Raptors forward Jared Sullinger provided, by far, the strongest statement I could find from from an arm-locking player:

“We felt great (about the protest) because at the end of the day we know what is right from right and what is wrong from wrong,” Sullinger said. “And what is going on in the United States is wrong. I just hate how it is going. I just wish people would wake up and open their eyes and understand that minorities are getting picked on. It’s obvious.

“We are not progressing,” Sullinger said. “We are regressing. As time goes by all those long fights that all these people, who sacrificed their lives for, it’s almost like making a mockery of it. At the end of the day, we can make a change. I’m talking from my nephew who is 13 years old to my dad who is 67 years old. We all can make a change some way. Every gesture matters.”

Does every Raptor player and coach who locked arms agree that minorities are getting picked on, that racism is worsening? That’d be a heck of a lot of unity – a meaningful amount. If so, I’d like to hear every other team member speak to it.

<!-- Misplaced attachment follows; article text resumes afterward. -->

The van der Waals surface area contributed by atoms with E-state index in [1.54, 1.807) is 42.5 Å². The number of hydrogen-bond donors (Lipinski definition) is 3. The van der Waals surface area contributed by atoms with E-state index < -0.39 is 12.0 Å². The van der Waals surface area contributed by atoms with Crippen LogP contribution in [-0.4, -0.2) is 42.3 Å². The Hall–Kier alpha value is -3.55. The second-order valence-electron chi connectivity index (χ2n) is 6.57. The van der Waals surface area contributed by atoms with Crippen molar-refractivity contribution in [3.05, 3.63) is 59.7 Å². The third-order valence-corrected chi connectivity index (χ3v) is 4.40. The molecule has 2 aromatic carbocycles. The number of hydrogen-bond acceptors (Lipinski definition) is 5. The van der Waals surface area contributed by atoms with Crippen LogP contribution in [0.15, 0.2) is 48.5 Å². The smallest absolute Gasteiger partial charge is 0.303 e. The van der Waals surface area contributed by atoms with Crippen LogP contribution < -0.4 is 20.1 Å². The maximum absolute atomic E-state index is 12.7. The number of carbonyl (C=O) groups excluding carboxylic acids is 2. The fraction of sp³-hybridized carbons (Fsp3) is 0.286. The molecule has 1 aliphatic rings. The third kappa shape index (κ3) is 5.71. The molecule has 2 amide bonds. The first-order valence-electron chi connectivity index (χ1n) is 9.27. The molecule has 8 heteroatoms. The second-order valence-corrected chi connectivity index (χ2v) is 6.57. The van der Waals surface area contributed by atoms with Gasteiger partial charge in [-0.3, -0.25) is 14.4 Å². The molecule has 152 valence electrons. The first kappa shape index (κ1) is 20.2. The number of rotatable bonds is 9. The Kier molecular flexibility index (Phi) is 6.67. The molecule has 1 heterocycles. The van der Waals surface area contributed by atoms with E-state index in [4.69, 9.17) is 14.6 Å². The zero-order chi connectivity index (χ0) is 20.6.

Right now, NBA teams aren’t saying much.

Wembanyama encore: 36 points, 11 rebounds, 4 blocks against Ignite

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Victor Wembanyama is for real.

And I don’t mean real tall, although he is that, too. Check out this image of him next to Rudy Gobert, who is a legit 7’1″.

Wembanyama is for real like a genuine generational talent — in his second game against the G-League Ignite he had 36 points, 11 rebounds, and four blocked shots.

That comes off his 37-point performance in the first meeting where he hit 7-of-11 3-pointers and had five blocks.

To be clear: That is 73 points, 15 rebounds, nine blocks, shooting 9-of-18 from 3 (and 22-of-44 overall) across two games against a good talent level. And he is 18 years old.

Everyone in and around the NBA has been trying to come up with player comps — Kristaps Porzingis, Ralph Sampson, Tim Duncan — but the reality is Wembanyama is one of one.

Scoot Henderson — the G-League guard projected as the No. 2 pick in the 2023 NBA Draft — played just five minutes in this game after bumping his knee while guarding Wembanyama. He was taken out of the game and X-rays found a bone bruise, he did not return. He is officially day-to-day the team announced.

Wembanyama and his Metropolitans 92 got the win in this rematch, 112-106.

Draymond Green not expected to miss any games, Warriors to handle discipline ‘internally’

2022 NBA Summer League - Golden State Warriors v New York Knicks